I take issue with the July 15 Butler Eagle jeer to the county commissioners for allegedly wasting time in their updating of county travel policies.
In fact, I believe that in order to combat the county government center’s culture of entitlement, it is necessary to allow public input into this reform process.
Not only should the chairman commissioner, Bill McCarrier, be commended for leading the effort to reform the county’s very lax and thus abused travel policies, but he also should be lauded for attempting to make county governance more open and transparent by allowing taxpayers to publicly comment on the issue.
The tip of this entitlement’s iceberg is a set of very loose travel rules that allow county employees to turn official travel into taxpayer-subsidized vacations or junkets, especially since the county allows a lavish policy of 100 percent travel reimbursement.
More often than not, the county controller’s office turns a blind eye at blatant violations of these travel regulations. In fact, the controller’s office seems to be one of the main culprits.
A recent instance on why county travel regulations should be updated occurred when the deputy controller went to a Tennessee conference and decided to make a 2.5-day conference into an entire week’s vacation.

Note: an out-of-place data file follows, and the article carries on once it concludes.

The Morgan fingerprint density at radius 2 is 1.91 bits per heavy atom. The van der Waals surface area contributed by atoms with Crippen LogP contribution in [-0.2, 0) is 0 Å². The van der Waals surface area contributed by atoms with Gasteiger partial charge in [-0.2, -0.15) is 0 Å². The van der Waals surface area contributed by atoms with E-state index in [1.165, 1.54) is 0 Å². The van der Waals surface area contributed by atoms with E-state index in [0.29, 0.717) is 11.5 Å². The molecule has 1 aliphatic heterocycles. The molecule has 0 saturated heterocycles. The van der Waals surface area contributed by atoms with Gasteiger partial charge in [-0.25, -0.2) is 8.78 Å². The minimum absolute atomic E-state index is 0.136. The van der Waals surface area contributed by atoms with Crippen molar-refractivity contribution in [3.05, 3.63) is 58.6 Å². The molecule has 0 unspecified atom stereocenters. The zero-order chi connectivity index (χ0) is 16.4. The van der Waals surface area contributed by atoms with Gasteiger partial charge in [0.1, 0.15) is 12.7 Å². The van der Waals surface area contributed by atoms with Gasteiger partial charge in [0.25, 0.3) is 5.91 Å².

The employee’s travel plans and expenses were approved by the employee herself with the blessing of her boss, Controller Jack McMillin, who, in my opinion, fails miserably as the county’s fiscal watchdog.
And it gets worse: The employee’s bus ride fee from the Nashville airport to an Opryland hotel is $40 round-trip, but the deputy controller decided to rent a vehicle for a week and then charge the county for three days — plus the hotel’s daily parking fees — which ended up costing county taxpayers more than three times more than the original bus-fee option.
This is but one example on how employees game the county’s travel regulations.
The entire conference was held at the same hotel where the deputy controller stayed, so there was no need to rent a car.
But, then, why are county taxpayers expected to subsidize any county employee’s personal vacation under the guise of county official travel? Not only does it seem that employees’ abuse of the county’s travel policies are out of control, but McMillin seems to be its “condoner-in-chief.”
So, is Butler County wasting its time taking all of the time necessary to update its loose travel policies by adding desperately needed accountability?